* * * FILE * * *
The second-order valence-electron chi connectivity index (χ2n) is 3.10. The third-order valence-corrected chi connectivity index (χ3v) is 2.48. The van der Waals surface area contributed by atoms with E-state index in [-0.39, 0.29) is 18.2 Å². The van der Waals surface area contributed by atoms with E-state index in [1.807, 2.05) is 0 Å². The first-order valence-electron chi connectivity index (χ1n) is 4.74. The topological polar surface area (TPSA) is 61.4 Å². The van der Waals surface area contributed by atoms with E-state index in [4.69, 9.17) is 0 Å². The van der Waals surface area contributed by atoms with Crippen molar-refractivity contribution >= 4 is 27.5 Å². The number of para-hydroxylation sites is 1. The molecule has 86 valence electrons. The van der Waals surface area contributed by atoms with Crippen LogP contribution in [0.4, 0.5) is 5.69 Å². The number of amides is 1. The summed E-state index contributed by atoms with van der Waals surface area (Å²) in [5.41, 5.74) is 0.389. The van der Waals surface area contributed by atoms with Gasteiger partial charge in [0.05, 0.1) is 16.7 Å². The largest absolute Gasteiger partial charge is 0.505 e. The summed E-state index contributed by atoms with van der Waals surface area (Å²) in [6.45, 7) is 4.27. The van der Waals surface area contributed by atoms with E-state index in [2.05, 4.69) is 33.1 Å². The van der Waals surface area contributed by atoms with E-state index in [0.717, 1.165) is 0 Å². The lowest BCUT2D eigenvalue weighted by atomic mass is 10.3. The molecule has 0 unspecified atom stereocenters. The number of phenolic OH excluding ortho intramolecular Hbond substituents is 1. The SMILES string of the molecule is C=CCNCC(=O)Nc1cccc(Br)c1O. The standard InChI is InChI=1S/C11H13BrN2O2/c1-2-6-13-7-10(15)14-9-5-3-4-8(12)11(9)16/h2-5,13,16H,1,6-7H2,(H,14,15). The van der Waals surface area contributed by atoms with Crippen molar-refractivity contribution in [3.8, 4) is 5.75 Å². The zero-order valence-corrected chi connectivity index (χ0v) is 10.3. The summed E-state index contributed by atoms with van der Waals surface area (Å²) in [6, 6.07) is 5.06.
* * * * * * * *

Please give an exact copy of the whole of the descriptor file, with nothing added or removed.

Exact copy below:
The second-order valence-electron chi connectivity index (χ2n) is 3.10. The third-order valence-corrected chi connectivity index (χ3v) is 2.48. The van der Waals surface area contributed by atoms with E-state index in [-0.39, 0.29) is 18.2 Å². The van der Waals surface area contributed by atoms with E-state index in [1.807, 2.05) is 0 Å². The first-order valence-electron chi connectivity index (χ1n) is 4.74. The topological polar surface area (TPSA) is 61.4 Å². The van der Waals surface area contributed by atoms with E-state index in [4.69, 9.17) is 0 Å². The van der Waals surface area contributed by atoms with Crippen molar-refractivity contribution >= 4 is 27.5 Å². The number of para-hydroxylation sites is 1. The molecule has 86 valence electrons. The van der Waals surface area contributed by atoms with Crippen LogP contribution in [0.4, 0.5) is 5.69 Å². The number of amides is 1. The summed E-state index contributed by atoms with van der Waals surface area (Å²) in [5.41, 5.74) is 0.389. The van der Waals surface area contributed by atoms with Gasteiger partial charge in [0.05, 0.1) is 16.7 Å². The largest absolute Gasteiger partial charge is 0.505 e. The summed E-state index contributed by atoms with van der Waals surface area (Å²) in [6.45, 7) is 4.27. The van der Waals surface area contributed by atoms with E-state index in [2.05, 4.69) is 33.1 Å². The van der Waals surface area contributed by atoms with E-state index in [0.717, 1.165) is 0 Å². The lowest BCUT2D eigenvalue weighted by atomic mass is 10.3. The molecule has 0 unspecified atom stereocenters. The number of phenolic OH excluding ortho intramolecular Hbond substituents is 1. The SMILES string of the molecule is C=CCNCC(=O)Nc1cccc(Br)c1O. The standard InChI is InChI=1S/C11H13BrN2O2/c1-2-6-13-7-10(15)14-9-5-3-4-8(12)11(9)16/h2-5,13,16H,1,6-7H2,(H,14,15). The van der Waals surface area contributed by atoms with Crippen molar-refractivity contribution in [3.8, 4) is 5.75 Å². The zero-order valence-corrected chi connectivity index (χ0v) is 10.3. The summed E-state index contributed by atoms with van der Waals surface area (Å²) in [6, 6.07) is 5.06.